NGO urges Oscars to help free man who helped find Osama
Hollywood-based activists are praising Kathryn Bigelow's Oscar-nominated Zero Dark Thirty and calling on its cast and crew as well as the teams behind all of the Best Picture-nominated films to draw attention to the plight of Dr Shakil Afridi, a pivotal player in bringing Osama bin Laden to justice
Bob and Kira Lorsch and their RHL Group took out a full-page ad with the headline: “Oscar, Help Free Afridi. America’s Abandoned Hero.”
The ad, part of the group’s “Free Dr Afridi” campaign, reads in part: “Dr Shakil Afridi is the man who verified Osama bin Laden’s location in Pakistan for the United States. Without Dr Afridi’s sacrifice, we may not have pinpointed the location of the world’s most dangerous terrorist. His reward… he was abandoned, captured and is still being tortured by Pakistan ever since Bin Laden was killed in May 2011. After all, who will stand up to help America next time if this is how we treat our friends?”
It asks those nominated for Best Picture to use the spotlight that the Academy Awards provides to inform the public about Afridi’s heroism and subsequent incarceration. “As you celebrate the Oscars, please consider spending a few moments of your limelight to draw attention to freeing Dr Afridi. Since the real star of Zero Dark Thirty is not here to accept his award for best true American hero, perhaps you can accept yours partially on his behalf,” continues the ad, before encouraging those to seek more information by emailing FreeAfridi@rhlgroup.com.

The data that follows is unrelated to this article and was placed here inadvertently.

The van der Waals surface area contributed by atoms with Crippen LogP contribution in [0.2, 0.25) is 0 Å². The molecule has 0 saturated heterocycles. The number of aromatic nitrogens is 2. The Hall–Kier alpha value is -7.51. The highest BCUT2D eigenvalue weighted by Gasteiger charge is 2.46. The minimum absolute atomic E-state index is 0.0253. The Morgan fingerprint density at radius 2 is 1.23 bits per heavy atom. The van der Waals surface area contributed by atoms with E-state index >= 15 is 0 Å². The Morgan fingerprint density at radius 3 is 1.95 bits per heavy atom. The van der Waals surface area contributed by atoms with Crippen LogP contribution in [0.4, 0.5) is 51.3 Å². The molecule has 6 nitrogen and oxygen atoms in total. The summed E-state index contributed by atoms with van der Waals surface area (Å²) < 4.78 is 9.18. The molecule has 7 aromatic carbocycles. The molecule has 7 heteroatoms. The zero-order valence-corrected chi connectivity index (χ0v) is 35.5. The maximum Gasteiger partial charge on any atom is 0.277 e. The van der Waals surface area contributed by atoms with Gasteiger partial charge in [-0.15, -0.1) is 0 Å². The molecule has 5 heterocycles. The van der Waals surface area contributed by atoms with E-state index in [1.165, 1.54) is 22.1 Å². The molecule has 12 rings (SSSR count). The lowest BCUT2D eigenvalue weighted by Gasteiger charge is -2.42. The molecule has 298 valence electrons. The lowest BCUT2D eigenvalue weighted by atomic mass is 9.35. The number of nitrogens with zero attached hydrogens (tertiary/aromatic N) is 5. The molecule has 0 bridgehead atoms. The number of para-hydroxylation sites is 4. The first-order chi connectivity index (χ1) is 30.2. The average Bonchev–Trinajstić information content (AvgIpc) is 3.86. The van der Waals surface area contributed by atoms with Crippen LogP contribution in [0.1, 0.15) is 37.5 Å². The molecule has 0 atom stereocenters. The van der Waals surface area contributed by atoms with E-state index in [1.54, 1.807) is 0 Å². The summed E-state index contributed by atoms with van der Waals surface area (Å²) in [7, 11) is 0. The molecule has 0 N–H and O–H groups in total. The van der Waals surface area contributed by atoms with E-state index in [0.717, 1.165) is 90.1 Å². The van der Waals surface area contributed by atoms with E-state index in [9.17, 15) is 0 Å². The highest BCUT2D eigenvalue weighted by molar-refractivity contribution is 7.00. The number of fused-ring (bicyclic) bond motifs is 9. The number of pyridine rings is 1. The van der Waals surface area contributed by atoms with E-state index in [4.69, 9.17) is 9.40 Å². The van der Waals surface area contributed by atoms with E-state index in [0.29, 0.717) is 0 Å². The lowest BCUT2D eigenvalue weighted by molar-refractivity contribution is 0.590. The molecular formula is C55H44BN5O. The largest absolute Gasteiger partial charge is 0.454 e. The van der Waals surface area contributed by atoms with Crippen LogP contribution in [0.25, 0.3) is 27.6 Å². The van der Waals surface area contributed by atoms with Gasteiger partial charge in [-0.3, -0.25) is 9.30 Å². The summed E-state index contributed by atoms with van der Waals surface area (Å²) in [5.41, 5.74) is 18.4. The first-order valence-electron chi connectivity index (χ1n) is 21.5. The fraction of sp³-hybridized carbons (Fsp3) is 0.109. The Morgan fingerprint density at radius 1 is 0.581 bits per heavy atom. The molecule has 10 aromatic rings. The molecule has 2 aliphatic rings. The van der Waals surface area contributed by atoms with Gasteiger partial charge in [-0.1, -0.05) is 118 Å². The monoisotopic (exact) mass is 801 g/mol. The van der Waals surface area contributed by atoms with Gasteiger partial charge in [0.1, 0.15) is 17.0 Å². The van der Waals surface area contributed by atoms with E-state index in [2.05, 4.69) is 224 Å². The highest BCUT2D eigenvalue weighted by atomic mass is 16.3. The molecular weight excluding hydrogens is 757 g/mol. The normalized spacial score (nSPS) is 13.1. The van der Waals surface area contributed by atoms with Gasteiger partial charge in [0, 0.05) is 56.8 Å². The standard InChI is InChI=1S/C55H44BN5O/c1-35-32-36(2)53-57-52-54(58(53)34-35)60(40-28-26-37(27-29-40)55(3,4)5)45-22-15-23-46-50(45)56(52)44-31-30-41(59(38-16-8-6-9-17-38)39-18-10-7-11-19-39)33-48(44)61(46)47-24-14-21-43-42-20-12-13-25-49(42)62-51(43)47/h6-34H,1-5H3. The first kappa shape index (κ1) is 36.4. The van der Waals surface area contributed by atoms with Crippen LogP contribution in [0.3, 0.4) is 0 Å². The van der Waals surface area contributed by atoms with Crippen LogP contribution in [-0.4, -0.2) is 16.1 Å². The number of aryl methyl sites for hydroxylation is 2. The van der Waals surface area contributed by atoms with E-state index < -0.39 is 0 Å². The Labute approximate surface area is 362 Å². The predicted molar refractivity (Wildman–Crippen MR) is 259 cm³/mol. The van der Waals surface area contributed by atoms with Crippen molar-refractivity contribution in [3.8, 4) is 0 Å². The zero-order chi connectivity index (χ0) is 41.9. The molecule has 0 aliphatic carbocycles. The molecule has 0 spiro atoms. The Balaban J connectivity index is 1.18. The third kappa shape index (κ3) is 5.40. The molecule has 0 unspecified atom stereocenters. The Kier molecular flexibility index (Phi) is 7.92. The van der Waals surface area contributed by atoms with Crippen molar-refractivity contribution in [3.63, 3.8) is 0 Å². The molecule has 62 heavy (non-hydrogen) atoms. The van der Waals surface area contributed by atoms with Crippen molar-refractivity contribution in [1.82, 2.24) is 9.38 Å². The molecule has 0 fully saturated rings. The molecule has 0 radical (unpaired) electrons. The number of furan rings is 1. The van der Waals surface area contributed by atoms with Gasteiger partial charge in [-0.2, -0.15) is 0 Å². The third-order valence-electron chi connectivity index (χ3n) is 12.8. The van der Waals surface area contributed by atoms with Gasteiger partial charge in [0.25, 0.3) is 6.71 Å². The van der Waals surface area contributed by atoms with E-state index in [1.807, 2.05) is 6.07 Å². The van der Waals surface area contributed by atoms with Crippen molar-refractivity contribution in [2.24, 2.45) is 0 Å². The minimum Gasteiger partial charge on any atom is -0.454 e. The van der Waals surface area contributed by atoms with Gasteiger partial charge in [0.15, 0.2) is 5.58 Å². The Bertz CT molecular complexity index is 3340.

Won’t host Oscars next year: Seth MacFarlane
Seth MacFarlane won’t host the Oscars for a second time. He said he has been working so hard to get things in line for Sunday’s show, but he reckons he just couldn’t hack that level of commitment, two years in a row.
He said, “It’s the time commitment, I just don’t think I could do it again. It will have been almost six months that I’m working on this. And I’m still going to get savaged in the press.” MacFarlane also said he was drawn to the job because he knew he could mess it up. “You know if something sounds interesting and it sounds like something, I could mess up and do badly.” The Family Guy creator also promised that he would try to keep the normally long, boring event short.